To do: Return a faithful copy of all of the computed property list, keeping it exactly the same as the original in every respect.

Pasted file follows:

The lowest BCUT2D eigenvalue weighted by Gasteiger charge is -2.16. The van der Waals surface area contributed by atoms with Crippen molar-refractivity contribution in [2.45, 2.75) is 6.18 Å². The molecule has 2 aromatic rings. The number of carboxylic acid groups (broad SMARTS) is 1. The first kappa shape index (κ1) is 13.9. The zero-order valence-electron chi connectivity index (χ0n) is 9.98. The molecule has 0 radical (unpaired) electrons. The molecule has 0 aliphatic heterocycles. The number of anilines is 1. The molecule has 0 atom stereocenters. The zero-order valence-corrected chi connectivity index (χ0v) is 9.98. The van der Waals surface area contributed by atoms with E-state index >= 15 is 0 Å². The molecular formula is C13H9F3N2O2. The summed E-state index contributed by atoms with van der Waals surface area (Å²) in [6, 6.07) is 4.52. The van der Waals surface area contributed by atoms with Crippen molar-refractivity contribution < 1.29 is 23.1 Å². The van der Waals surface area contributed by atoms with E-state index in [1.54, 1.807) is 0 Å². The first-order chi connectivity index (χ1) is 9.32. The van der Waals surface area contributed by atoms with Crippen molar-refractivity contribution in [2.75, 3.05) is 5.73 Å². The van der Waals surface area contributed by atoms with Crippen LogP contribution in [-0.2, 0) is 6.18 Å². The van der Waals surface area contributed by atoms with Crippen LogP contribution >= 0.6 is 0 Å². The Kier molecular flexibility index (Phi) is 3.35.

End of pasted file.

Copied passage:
The lowest BCUT2D eigenvalue weighted by Gasteiger charge is -2.16. The van der Waals surface area contributed by atoms with Crippen molar-refractivity contribution in [2.45, 2.75) is 6.18 Å². The molecule has 2 aromatic rings. The number of carboxylic acid groups (broad SMARTS) is 1. The first kappa shape index (κ1) is 13.9. The zero-order valence-electron chi connectivity index (χ0n) is 9.98. The molecule has 0 radical (unpaired) electrons. The molecule has 0 aliphatic heterocycles. The number of anilines is 1. The molecule has 0 atom stereocenters. The zero-order valence-corrected chi connectivity index (χ0v) is 9.98. The van der Waals surface area contributed by atoms with E-state index >= 15 is 0 Å². The molecular formula is C13H9F3N2O2. The summed E-state index contributed by atoms with van der Waals surface area (Å²) in [6, 6.07) is 4.52. The van der Waals surface area contributed by atoms with Crippen molar-refractivity contribution < 1.29 is 23.1 Å². The van der Waals surface area contributed by atoms with E-state index in [1.54, 1.807) is 0 Å². The first-order chi connectivity index (χ1) is 9.32. The van der Waals surface area contributed by atoms with Crippen molar-refractivity contribution in [2.75, 3.05) is 5.73 Å². The van der Waals surface area contributed by atoms with Crippen LogP contribution in [-0.2, 0) is 6.18 Å². The van der Waals surface area contributed by atoms with Crippen LogP contribution >= 0.6 is 0 Å². The Kier molecular flexibility index (Phi) is 3.35.